Just over 25 years ago, the Clarkfield area was stunned by a tornado. This house was turned upside, down, then placed back on its foundation by the tornado.

Ole Pappy

Remembering one horrible day!

It was June 16, 1992 when my world was literally turned upside down. Just over 25 years ago, two sets of tornados ripped into my community and Clarkfield was literally torn apart from one side of the community to the other.

A half-dozen people received minor injuries in Clarkfield, trees were uprooted, houses destroyed and lives thrown into disarray. Minnesota National Guard troops were sent in to guard the destruction and I recall having to produce an identification to get to my home.

This was a tornado that hardly anyone outside of our community even knew happened. In Chandler and Lake Wilson, 25 troops were securing the area and providing traffic control and all the media attention turned to those two communities.

Yet, another 27 were in Clarkfield helping with portable generators and water trucks because the town’s sewage system had backed up after a power failure.

While the attention turned to Chandler and Lake Wilson, we were battling the same problems. The Red Cross and Salvation Army moved in to provide food, shelter, clothing and other forms of assistance.

The horror story began in the afternoon when a tornado ripped through the area just west of town, leaving one of the two-story farm homes “upside down,” still on its foundation.

I, with many hundreds others, rushed to the farmsite to take photos. It was an unbelievable scene — a home completely upside down.

The tornado ripped it off its foundation, turned it upside-down and placed it back on its foundation, with only a fallen tree to hold it from falling over.

Cars filed along Highway 95, as far as the eye could see, just to see the “upside down house.” I got my photos and hurried back to work at the newspaper in Granite Falls.

My only thought was of covering the damage that storm had done. It hit us and I figured it was over. Little did I know what was to come.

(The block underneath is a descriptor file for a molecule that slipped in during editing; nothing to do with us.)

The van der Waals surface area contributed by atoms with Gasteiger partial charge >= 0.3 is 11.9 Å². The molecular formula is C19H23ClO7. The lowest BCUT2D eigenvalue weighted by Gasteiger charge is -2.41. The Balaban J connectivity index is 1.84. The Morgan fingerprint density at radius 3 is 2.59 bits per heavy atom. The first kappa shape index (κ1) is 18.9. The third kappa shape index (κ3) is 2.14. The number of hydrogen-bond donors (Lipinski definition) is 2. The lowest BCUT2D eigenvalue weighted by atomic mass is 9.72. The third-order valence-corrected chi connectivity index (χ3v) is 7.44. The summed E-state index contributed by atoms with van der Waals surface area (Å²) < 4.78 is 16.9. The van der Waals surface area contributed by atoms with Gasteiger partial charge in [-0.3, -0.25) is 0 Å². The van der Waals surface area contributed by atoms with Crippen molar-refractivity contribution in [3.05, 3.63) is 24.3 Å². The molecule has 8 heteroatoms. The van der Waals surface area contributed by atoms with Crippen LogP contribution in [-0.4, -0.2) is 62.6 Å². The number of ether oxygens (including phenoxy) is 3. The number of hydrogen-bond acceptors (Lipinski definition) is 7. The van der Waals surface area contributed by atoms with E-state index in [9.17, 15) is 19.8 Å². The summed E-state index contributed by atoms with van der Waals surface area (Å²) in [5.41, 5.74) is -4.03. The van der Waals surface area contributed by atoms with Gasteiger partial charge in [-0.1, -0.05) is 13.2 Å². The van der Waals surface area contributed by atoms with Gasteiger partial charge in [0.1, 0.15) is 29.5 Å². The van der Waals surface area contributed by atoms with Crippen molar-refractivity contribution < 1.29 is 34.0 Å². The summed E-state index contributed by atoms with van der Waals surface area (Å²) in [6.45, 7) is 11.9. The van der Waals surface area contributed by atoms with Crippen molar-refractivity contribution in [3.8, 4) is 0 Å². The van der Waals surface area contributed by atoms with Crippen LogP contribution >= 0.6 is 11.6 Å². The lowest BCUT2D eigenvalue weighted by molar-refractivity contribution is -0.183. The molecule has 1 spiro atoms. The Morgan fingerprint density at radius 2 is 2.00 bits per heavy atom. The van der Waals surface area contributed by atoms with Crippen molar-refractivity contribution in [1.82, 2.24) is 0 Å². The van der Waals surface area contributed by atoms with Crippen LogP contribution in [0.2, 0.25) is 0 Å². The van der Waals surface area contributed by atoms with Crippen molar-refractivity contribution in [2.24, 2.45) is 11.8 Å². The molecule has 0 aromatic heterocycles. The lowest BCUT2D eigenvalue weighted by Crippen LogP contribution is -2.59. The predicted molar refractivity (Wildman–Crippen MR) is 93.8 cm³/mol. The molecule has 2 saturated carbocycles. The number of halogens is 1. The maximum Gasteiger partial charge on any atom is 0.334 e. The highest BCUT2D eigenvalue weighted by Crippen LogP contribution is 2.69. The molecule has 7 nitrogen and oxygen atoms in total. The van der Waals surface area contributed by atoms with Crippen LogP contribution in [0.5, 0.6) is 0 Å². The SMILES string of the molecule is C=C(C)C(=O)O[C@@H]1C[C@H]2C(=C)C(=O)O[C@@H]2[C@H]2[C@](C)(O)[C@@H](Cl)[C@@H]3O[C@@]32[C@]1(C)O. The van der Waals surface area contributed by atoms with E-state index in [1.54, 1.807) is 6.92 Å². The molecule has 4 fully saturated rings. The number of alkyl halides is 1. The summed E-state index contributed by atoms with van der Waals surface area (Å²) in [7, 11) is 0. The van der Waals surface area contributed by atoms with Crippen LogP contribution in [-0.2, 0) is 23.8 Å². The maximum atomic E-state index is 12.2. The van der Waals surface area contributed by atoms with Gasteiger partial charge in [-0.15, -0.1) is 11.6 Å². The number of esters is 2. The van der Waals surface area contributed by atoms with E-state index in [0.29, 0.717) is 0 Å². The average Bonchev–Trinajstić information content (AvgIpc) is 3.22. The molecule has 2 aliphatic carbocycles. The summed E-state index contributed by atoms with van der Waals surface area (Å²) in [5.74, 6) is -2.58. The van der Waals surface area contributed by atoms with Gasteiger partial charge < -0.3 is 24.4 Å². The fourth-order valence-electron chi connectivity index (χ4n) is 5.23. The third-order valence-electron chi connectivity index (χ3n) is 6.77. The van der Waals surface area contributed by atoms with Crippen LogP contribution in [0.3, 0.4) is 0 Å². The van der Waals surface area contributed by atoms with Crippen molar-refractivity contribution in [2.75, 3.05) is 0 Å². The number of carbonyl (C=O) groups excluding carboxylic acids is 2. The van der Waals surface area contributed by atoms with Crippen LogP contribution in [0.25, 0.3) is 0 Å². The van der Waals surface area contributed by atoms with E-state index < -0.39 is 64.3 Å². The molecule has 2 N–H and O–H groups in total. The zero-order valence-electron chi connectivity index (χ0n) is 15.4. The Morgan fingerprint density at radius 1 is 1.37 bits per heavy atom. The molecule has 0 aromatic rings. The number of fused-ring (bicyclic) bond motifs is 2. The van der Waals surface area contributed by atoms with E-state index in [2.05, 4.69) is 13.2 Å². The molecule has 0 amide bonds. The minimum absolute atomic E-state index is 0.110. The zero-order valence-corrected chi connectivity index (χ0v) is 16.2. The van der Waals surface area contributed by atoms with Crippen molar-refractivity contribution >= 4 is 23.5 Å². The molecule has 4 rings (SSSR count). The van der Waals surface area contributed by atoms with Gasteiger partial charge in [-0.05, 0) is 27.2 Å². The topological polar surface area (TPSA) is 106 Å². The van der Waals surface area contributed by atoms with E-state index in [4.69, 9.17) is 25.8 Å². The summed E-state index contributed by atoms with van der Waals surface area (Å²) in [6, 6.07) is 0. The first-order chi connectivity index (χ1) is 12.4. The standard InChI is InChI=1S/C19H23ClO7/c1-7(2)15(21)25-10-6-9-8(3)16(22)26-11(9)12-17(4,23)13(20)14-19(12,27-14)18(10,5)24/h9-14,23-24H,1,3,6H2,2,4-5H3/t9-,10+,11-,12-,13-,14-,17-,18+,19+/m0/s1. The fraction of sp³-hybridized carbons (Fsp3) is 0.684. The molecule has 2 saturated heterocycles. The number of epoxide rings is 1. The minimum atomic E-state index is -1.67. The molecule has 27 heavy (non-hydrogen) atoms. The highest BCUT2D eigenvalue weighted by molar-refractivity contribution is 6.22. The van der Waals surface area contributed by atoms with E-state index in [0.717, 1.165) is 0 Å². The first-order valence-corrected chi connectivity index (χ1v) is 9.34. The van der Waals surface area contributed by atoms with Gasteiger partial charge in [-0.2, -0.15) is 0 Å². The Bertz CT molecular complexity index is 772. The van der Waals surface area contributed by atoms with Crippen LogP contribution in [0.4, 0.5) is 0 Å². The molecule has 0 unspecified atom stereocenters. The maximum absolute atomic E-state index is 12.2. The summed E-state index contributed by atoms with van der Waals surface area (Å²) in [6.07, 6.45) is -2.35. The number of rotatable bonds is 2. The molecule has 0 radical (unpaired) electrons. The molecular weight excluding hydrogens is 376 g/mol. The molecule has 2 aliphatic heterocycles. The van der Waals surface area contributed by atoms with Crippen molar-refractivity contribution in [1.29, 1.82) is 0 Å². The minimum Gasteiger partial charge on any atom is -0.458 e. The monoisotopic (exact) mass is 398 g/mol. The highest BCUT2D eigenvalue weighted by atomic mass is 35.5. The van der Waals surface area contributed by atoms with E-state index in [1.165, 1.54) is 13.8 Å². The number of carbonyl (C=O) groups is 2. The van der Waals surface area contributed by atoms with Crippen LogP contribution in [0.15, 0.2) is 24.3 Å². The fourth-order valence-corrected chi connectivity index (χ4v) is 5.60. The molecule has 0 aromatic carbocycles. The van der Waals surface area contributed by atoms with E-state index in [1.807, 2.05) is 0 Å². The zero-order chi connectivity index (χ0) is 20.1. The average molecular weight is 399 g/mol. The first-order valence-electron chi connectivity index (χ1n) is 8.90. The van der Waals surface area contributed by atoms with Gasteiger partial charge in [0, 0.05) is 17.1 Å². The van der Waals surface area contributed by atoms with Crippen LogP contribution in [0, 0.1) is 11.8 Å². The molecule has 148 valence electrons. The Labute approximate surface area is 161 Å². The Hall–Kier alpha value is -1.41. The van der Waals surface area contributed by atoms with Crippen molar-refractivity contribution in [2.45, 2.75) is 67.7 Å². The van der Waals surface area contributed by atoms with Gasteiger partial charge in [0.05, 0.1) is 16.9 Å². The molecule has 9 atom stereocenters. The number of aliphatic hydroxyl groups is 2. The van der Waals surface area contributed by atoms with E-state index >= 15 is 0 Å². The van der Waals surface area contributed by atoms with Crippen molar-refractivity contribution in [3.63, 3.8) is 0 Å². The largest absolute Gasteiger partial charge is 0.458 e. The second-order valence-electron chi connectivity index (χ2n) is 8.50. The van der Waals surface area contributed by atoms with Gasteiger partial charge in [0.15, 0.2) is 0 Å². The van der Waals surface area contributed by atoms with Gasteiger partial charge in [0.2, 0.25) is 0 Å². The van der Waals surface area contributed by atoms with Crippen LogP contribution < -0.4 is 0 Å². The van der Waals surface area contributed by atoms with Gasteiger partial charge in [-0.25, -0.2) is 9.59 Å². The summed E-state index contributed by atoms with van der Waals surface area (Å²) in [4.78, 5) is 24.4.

That evening the night got black, I settled back in my Clarkfield home and began to watch my favorite team on TV — the Minnesota Twins. Then, suddenly the air was filled with sound and the TV went black. My wife shot off her seat and began to yell, “Get in the basement,” she said.

We could hear the sound and knew a tornado was about to hit us for the second time in one day. Earlier, some lost homes moved but many had been spared substantial property damage.

The storm was marching through the southern portion of the state and later it would be reported many thousands of homes would lose power. We lost ours as we grabbed a flashlight and headed under the stairs in the basement for what we hoped would be the safest place in the house.

We waited for what seemed like hours, but which in reality were only moments. I could smell “soot” and I figured the old chimney on the house was now gone.

The storm itself seemed still and I wondered if our house above us was gone or in a shambles. I climbed slowly to the top of the stairs and crouched low as I opened the door, half expecting my home to be gone.

I was surprised — it was still there. But some of the windows were gone and damage had been done to the home. It was an unbelievable relief.

My wife and I looked in horror as we saw one of our two garages was gone. The other one was not touched. There was a pile of debris about 10 feet tall sitting in my back yard. I assumed part of that was my garage.

Right on the top of the pile was an old “buggy,” upside down, and its wheels were spinning. I remembered seeing the “buggy” in my neighbor’s garage — which I noticed was also gone. As we began to walk through the community, a sense of shock and horror overtook us.

Trees were down all over, houses were heavily damaged, our previous Valhalla Park was now a barren mess, with most of the beautiful trees destroyed.

Somehow, it appeared the tornado dipped and jumped through the community, touching down to wipe out homes and trees, then lifting back into the air again.

As I look back on it today, I recall it as One Horrible Day — Maybe the worst of days!

LAUGH A LITTLE: Statistics show that people who have the most birthdays live the longest!

THOUGHT FOR THE WEEK: As my Ole Pappy used to say, “Expect nothing and you will never be disappointed.”

Thanks Ole Pappy!

Byron Higgin

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